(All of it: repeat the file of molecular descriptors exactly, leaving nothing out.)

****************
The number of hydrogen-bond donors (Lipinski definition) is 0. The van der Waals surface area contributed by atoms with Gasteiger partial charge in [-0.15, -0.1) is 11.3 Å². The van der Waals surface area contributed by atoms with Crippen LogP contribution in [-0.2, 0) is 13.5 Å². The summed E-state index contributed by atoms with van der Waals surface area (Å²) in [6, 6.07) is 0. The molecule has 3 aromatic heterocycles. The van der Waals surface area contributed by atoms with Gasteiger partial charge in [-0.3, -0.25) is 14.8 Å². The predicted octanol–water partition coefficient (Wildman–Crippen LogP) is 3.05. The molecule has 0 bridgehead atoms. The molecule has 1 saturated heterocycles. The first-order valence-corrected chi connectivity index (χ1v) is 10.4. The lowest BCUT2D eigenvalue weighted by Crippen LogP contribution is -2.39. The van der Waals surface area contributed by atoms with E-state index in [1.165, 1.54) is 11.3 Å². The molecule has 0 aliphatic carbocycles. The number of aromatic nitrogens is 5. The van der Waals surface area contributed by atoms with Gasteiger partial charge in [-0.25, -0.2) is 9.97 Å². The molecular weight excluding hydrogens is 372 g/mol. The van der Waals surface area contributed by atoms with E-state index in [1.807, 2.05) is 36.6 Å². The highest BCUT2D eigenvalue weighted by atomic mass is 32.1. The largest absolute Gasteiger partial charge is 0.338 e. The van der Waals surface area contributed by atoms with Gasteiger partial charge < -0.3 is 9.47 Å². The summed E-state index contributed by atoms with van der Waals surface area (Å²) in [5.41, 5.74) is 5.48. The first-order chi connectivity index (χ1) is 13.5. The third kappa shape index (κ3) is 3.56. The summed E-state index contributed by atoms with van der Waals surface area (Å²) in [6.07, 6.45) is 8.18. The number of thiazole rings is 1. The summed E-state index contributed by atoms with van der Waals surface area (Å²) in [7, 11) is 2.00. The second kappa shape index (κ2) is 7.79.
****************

The number of hydrogen-bond donors (Lipinski definition) is 0. The van der Waals surface area contributed by atoms with Gasteiger partial charge in [-0.15, -0.1) is 11.3 Å². The van der Waals surface area contributed by atoms with Crippen LogP contribution in [-0.2, 0) is 13.5 Å². The summed E-state index contributed by atoms with van der Waals surface area (Å²) in [6, 6.07) is 0. The molecule has 3 aromatic heterocycles. The van der Waals surface area contributed by atoms with Gasteiger partial charge in [-0.3, -0.25) is 14.8 Å². The predicted octanol–water partition coefficient (Wildman–Crippen LogP) is 3.05. The molecule has 0 bridgehead atoms. The molecule has 1 saturated heterocycles. The first-order valence-corrected chi connectivity index (χ1v) is 10.4. The lowest BCUT2D eigenvalue weighted by Crippen LogP contribution is -2.39. The van der Waals surface area contributed by atoms with E-state index in [1.165, 1.54) is 11.3 Å². The molecule has 0 aliphatic carbocycles. The number of aromatic nitrogens is 5. The van der Waals surface area contributed by atoms with Gasteiger partial charge in [-0.25, -0.2) is 9.97 Å². The molecular weight excluding hydrogens is 372 g/mol. The van der Waals surface area contributed by atoms with E-state index in [1.807, 2.05) is 36.6 Å². The highest BCUT2D eigenvalue weighted by atomic mass is 32.1. The largest absolute Gasteiger partial charge is 0.338 e. The van der Waals surface area contributed by atoms with Gasteiger partial charge < -0.3 is 9.47 Å². The summed E-state index contributed by atoms with van der Waals surface area (Å²) in [5.41, 5.74) is 5.48. The first-order chi connectivity index (χ1) is 13.5. The third kappa shape index (κ3) is 3.56. The summed E-state index contributed by atoms with van der Waals surface area (Å²) in [6.07, 6.45) is 8.18. The number of thiazole rings is 1. The summed E-state index contributed by atoms with van der Waals surface area (Å²) in [7, 11) is 2.00. The second kappa shape index (κ2) is 7.79.